Residue by Steve Diamond is a YA horror/supernatural thriller that follows the story of a town rocked by the mysterious disappearance of a scientist and terrorized by a monster on the loose. There are a lot of stereotypical YA horror scenes in this book like prom night, high school drama and raging teenager hormones. Fortunately the author is smart enough to address all of these with a fresh and humorous perspective that shows not only a sense of self-awareness but also manages to inject an intense amount of frights. I found that it re-invented the overused genre and it has reignited my passion for the YA horror genre.
The story follows Jack Bishop and Alex Courtney; both have been bred with supernatural powers. Alex is aware of hers, Jack’s are currently dormant but when his father gets kidnapped by a mysterious creature he finds mysterious tracks that only he can see and so he must delve into his family’s past to uncover his abilities and find out the truth about the Helix corporation his father and grandfather work for. With the help of an unknown “Insider” who contacts Jack and Alex on the phone, the trio attempt to track down the monster set free by the corporation and find Jack’s father using their newly discovered abilities.
There are a handful of characters in Residue and I responded to the way that each character was a stereotype. The nerd at school (Jack), the beautiful cheerleader (Alex), the older, wiser mentor (the Insider) but by far my favourite character was Jack’s aunt and supervising relative who intrigued me as a reader. She wasn’t the doting, over-bearing aunt (that would have been an easy play in a situation like this) and while she didn’t go all Dursley on Jack she had me curious about her past and why their relationship seemed to be so strained.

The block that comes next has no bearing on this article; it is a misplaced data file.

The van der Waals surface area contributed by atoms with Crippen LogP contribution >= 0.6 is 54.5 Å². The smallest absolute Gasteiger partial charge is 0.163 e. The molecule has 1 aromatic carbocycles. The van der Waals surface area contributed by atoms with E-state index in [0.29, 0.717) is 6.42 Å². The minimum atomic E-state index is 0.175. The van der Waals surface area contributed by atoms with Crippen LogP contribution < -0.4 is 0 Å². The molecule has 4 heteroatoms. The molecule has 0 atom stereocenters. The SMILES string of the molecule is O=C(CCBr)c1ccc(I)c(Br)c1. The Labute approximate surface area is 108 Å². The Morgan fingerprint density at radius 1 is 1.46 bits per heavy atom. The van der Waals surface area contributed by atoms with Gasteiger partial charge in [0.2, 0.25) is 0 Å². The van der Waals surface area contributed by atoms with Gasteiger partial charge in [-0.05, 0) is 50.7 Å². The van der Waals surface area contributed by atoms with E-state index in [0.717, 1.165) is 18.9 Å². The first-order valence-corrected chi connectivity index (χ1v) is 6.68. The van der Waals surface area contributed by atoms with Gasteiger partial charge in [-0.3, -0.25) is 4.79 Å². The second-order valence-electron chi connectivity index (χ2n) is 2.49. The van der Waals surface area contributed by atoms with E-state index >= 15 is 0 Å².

Using settings like high school and prom night, they were used effectively, the characters were self-aware of the situation and Diamond uses it to his advantage to deliver the most terrifying prom night scene I have read. Characters often make quips about where they are and situations they are in and it felt very Joss Whedon/Buffy The Vampire Slayer (and I mean that in the most positive of ways!).
My only complaint with this book was the short amount of time I got to spend with these characters. I found myself completely invested in their story and abilities and wanting more. It was the first book in a while that I have not been able to put down. It has an original premise, engaging characters and a sense that this is just the first instalment of an on-going series that I can only hope is delivered as perfectly as this one was.
Review by Alaisdair Dewar
8.5/10 from 1 reviews
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